Besides having a forceful swing that sends the ball a long way, as well as good planning, Scott’s other plan for performing well is his improved putting practice. While his putting practice in earlier days might have involved randomly rolling putts around on a green, he now uses several speed drills, during which he knows how long each putt is, and then rolls it to a specific distance. He does this for putts ranging from five to 40’ away from the hole.

He had a recent chipping epiphany when he was told to aim at the landing spot for the ball, rather than to target.

What about specific golf clubs and what about fitness? Any special plans there? No. He generally buys clubs from the PGA Superstore. His main clubs are his driver (with 8° loft and 45” length and the full-size head), the mini-driver (which goes 30 yards further than his 3-wood) and a 3-iron, as he places great emphasis on making each hole as short as possible through a tee shot that goes as far as possible.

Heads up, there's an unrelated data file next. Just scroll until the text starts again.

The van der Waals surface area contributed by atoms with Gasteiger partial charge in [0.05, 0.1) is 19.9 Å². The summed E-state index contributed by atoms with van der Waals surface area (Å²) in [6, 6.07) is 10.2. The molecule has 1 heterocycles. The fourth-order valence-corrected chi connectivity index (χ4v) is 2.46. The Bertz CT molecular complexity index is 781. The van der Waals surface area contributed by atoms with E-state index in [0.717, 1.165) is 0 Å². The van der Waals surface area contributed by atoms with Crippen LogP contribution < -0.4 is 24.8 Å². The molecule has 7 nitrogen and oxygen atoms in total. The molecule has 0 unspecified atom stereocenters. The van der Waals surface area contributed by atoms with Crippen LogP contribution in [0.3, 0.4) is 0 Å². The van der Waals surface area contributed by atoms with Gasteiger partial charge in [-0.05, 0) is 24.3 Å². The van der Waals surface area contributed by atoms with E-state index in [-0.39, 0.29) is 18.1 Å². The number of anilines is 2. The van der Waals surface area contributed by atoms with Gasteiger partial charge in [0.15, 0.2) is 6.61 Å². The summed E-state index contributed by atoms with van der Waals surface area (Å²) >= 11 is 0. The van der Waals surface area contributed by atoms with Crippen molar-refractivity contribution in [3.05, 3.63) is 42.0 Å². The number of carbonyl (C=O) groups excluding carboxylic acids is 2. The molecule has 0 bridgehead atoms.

His fitness training is not golf-specific but mainly a traditional strength-training one (to be as strong as possible). Explosive exercises might give him injury, so he avoids those. He also uses a Rypstick for speed training and for now just tries to maintain rather than gain speed, given that he already cruises at a 175 miles-per-hour ball speed with his driver.

Finally, with respect to ideal preparation for his upcoming event, Scott believes that frequent meditation can also help. He has the Waking Up app that he uses for 10 minutes of daily meditation, and then a few other audios that he listens to in the steam room of his gym after a good workout. What he has learned in recent years about meditation is that it does not involve a lack of all thought, but rather is about recognizing recurring thoughts and stopping the negative ones. Now he would never give credence to a thought like “you suck,” because he knows that it is just a passing thought and not real.